MUMBAI: More than Rs 5,000 crore of crop loans could turn bad in the wake of the Heavy rains, hailstorms take their toll on banking sector’s profitabilityhailstorms in several parts of the country over the past few days, hitting the banking sector at a time when it is saddled with increasing non-performing loans due to the severe impact of economic slowdown on corporate borrowers.

About eight lakh hectare of farmland spread across 28 districts in Maharashtra has been hit by heavy rain and hailstorms over the past 10 days, according to state government officials. About 50,000 hectare of fruit crop, including grapes, oranges, bananas and pomegranates, has been damaged, they said, adding that the damage extends to wheat, jowar and cotton crops.

“We have begun touring the areas,” said a private banker. “The loans extended by the banking sector to cash crops like grapes, pomegranates and oranges have been affected. Onions and tomato crops have also been affected.”

The northern parts of interior Karnataka, central Maharashtra, Marathwada, Vidarbha, entire Madhya Pradesh, Chhattisgarh, parts of Andhra Pradesh and Haryana have been affected by the hailstorms. “Although these crops are insured, the insurance amount can be claimed only after the district authorities declare this as a calamity. In an election year such administrative decisions are usually delayed, which couldmean loss to farmers and banks,” said the ban-ker, who didn’t wish to be named.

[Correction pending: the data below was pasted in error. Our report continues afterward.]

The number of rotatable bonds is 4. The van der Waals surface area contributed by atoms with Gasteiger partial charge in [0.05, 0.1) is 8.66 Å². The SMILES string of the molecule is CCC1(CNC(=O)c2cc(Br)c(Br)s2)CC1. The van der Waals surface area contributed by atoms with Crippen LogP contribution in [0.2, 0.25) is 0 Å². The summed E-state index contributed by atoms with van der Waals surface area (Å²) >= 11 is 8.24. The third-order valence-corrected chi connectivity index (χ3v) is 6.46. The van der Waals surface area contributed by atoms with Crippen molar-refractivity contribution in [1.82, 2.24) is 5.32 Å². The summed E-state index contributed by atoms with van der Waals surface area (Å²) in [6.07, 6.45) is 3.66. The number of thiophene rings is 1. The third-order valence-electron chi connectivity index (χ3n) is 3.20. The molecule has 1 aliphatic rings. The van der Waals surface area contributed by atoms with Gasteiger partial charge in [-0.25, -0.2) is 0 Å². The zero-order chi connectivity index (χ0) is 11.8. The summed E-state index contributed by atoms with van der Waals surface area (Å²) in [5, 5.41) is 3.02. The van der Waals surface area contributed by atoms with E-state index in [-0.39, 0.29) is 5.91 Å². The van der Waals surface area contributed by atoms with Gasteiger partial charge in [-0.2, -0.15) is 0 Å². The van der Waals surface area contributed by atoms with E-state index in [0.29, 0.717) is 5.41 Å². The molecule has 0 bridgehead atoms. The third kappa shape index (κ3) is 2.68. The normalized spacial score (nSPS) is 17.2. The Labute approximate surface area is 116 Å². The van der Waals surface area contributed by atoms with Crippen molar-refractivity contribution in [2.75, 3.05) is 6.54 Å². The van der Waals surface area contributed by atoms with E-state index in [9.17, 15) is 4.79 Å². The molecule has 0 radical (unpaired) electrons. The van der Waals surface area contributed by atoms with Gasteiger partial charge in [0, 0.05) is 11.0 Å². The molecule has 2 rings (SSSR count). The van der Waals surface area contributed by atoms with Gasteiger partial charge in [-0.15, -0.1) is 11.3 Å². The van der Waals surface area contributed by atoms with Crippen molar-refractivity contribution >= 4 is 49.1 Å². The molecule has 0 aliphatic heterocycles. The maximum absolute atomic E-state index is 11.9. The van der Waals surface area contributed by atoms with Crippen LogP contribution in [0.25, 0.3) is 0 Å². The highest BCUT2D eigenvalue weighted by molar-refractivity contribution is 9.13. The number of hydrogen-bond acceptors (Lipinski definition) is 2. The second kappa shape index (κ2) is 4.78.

Union agriculture minister Sharad Pawar toured the affected areas in Maharashtra late last week and reportedly gave an assurance that assistance would be extended from the central government after taking due consent from the Election Commission.

PJ Joseph, chairman and managing director of Agriculture Insurance Company, said, “We have a commitment to 2.5 hectare of farmland that is damaged and covered around 3 lakh farmers under the two insurance schemes – weather-based insurance and national agriculture insurance scheme. Not all 100% crops are damaged and we are in the process of assessing the loss.”

Farmers from Maharashtra are especially in a bad shape, said a private bankexecutive who visited parts of Maharashtra and Gujarat. “Without any relief from the government, farmers and bankers will be in distress,” said the executive, who has recently taken charge as the head of agriculture business at the bank.